One example of such a study was the messaging experiment we ran on Galaxy Zoo. We worked with researchers from Ben Gurion University and Microsoft research to test if the specific content and timing of messages presented in the classification interface could help alleviate the issue of volunteers disengaging from the project. You can read more about that experiment and its results in this Galaxy Zoo blog post https://blog.galaxyzoo.org/2018/07/12/galaxy-zoo-messaging-experiment-results/.
As the Zooniverse has different teams based at different institutions in the UK and the USA, the procedures for ethics approval differ depending on who is leading the study. After recent discussions with staff at the University of Oxford ethics board, to check our procedure was up to date, our Oxford-based team will be changing the way in which we gain approval for, and report the completion of these types of studies. All future study designs which feature Oxford staff taking part in the analysis will be submitted to CUREC, something we’ve been doing for the last few years. From now on, once the data gathering stage of the study has been run we will provide all volunteers involved with a debrief message.
The debrief will explain to our volunteers that they have been involved in a study, along with providing information about the exact set-up of the study and what the research goals were. The most significant change is that, before the data analysis is conducted, we will contact all volunteers involved in the study allow a period of time for them to state that they would like to withdraw their consent to the use of their data. We will then remove all data associated with any volunteer who would not like to be involved before the data is analysed and the findings are presented. The debrief will also contain contact details for the researchers in the event of any concerns and complaints. You can see an example of such a debrief in our original post about the Galaxy Zoo messaging experiment here https://blog.galaxyzoo.org/2015/08/10/messaging-test/.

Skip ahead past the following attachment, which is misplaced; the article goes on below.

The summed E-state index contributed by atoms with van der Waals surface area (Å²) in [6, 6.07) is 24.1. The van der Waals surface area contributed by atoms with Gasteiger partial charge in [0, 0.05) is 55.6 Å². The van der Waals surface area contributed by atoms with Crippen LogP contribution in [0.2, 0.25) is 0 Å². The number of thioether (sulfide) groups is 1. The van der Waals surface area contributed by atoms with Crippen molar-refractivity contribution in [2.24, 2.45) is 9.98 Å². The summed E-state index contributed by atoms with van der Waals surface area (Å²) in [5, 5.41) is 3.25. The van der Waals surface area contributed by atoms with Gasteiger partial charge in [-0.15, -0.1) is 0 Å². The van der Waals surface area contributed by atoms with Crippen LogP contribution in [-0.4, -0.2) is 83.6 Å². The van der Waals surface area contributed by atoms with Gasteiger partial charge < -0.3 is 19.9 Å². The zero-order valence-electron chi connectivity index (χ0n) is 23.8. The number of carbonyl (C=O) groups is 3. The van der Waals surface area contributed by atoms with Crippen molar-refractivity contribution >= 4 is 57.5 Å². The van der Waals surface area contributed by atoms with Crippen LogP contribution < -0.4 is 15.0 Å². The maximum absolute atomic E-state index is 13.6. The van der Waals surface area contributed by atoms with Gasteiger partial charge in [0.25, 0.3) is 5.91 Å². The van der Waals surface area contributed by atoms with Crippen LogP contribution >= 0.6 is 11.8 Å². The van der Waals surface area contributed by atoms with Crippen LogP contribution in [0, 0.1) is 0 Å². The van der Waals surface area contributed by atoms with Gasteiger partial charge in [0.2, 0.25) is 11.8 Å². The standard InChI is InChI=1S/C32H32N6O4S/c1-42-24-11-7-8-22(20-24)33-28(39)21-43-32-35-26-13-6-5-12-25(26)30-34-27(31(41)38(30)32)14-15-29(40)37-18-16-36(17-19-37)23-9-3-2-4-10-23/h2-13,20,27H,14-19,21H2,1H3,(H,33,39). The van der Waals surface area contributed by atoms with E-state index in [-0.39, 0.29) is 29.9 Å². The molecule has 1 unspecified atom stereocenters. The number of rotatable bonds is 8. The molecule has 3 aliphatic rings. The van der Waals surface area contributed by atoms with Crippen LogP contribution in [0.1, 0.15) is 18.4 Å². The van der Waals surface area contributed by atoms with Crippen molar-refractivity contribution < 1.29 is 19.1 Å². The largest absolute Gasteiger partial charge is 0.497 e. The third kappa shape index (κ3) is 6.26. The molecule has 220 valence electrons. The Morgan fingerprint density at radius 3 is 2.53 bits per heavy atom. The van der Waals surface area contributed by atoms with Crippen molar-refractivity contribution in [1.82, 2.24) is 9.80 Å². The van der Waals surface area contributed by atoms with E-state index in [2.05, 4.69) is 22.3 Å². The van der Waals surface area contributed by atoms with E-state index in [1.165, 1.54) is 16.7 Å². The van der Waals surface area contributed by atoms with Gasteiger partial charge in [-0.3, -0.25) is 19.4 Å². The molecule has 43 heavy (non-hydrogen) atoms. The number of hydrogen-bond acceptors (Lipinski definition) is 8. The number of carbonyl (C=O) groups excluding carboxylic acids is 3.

As always, our primary focus is the research being enabled by our volunteer community on our individual projects. We run experiments like these in order to better understand how to create a more efficient and productive platform that benefits both our volunteers and the researchers we support. All clicks that are made by our volunteers are used in the science outcomes from our projects no matter whether they are part of an A/B split experiment or not. We still strive never to waste any volunteer time or effort.
We thank you for all that you do, and for helping us learn how to build a better Zooniverse.
Part three in a multi-part series exploring the visual and UX changes to the Zooniverse classify interface
Today we’ll be going over a couple of visual changes to familiar elements of the classify interface and new additions we’re excited to premier. These updates haven’t been implemented yet, so nothing is set in stone. Please use this survey to send me feedback about these or any of the other updates to the Zooniverse.
Many respondents to my 2017 design survey requested that they be able to use the keyboard to make classifications rather than having to click so many buttons. One volunteer actually called the classifier “a carpal-tunnel torturing device”. As a designer, that’s hard to hear – it’s never the goal to actively injure our volunteers.
We actually do support keyboard shortcuts! This survey helped us realize that we need to be better at sharing some of the tools our developers have built. The image above shows a newly designed Keyboard Shortcut information modal. This modal (or “popup”) is a great example of a few of the modals we’re building – you can leave it open and drag it around the interface while you work, so you’ll be able to quickly refer to it whenever you need.
This behavior will be mirrored in a few of the modals that are currently available to you:
Add to Favorites
Add to Collection / Create a New Collection
It will also be applied to a few new ones, including…
Another major finding from the design survey was that users did not have a clear idea where to go when they needed help with a task (see chart below).
We know research teams often put a lot of effort into their help texts, and we wanted to be sure that work was reaching the largest possible audience. Hence, we moved the Field Guide from a small button on the right-hand side of the screen – a place that can become obscured by the browser’s scrollbar – and created a larger, more prominent button in the updated toolbar: